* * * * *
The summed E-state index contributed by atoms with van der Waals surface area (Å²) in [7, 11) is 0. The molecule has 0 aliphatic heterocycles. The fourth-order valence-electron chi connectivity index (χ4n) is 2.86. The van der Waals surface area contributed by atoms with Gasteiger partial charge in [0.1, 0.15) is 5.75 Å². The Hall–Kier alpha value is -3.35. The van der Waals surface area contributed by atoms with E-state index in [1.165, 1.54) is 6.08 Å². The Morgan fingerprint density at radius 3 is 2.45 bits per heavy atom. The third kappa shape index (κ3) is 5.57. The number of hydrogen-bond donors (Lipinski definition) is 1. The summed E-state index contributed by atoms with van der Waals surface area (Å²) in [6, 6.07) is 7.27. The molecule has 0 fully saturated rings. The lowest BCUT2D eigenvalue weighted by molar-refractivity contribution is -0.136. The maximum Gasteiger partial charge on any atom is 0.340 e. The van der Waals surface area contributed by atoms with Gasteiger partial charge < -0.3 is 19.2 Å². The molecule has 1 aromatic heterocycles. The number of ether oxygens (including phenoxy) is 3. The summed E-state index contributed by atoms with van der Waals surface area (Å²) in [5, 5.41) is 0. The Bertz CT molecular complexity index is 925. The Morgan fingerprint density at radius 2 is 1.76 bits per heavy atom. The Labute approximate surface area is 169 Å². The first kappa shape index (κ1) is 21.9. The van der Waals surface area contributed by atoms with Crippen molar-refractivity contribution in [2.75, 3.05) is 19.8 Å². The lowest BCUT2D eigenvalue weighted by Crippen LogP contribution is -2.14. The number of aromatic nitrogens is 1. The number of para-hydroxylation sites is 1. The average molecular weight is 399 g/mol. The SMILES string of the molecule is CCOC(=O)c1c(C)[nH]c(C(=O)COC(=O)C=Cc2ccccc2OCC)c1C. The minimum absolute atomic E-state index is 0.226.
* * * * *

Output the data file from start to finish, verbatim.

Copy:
The summed E-state index contributed by atoms with van der Waals surface area (Å²) in [7, 11) is 0. The molecule has 0 aliphatic heterocycles. The fourth-order valence-electron chi connectivity index (χ4n) is 2.86. The van der Waals surface area contributed by atoms with Gasteiger partial charge in [0.1, 0.15) is 5.75 Å². The Hall–Kier alpha value is -3.35. The van der Waals surface area contributed by atoms with E-state index in [1.165, 1.54) is 6.08 Å². The Morgan fingerprint density at radius 3 is 2.45 bits per heavy atom. The third kappa shape index (κ3) is 5.57. The number of hydrogen-bond donors (Lipinski definition) is 1. The summed E-state index contributed by atoms with van der Waals surface area (Å²) in [6, 6.07) is 7.27. The molecule has 0 fully saturated rings. The lowest BCUT2D eigenvalue weighted by molar-refractivity contribution is -0.136. The maximum Gasteiger partial charge on any atom is 0.340 e. The van der Waals surface area contributed by atoms with Gasteiger partial charge < -0.3 is 19.2 Å². The molecule has 1 aromatic heterocycles. The number of ether oxygens (including phenoxy) is 3. The summed E-state index contributed by atoms with van der Waals surface area (Å²) in [5, 5.41) is 0. The Bertz CT molecular complexity index is 925. The Morgan fingerprint density at radius 2 is 1.76 bits per heavy atom. The Labute approximate surface area is 169 Å². The first kappa shape index (κ1) is 21.9. The van der Waals surface area contributed by atoms with Crippen molar-refractivity contribution in [2.75, 3.05) is 19.8 Å². The lowest BCUT2D eigenvalue weighted by Crippen LogP contribution is -2.14. The number of aromatic nitrogens is 1. The number of para-hydroxylation sites is 1. The average molecular weight is 399 g/mol. The SMILES string of the molecule is CCOC(=O)c1c(C)[nH]c(C(=O)COC(=O)C=Cc2ccccc2OCC)c1C. The minimum absolute atomic E-state index is 0.226.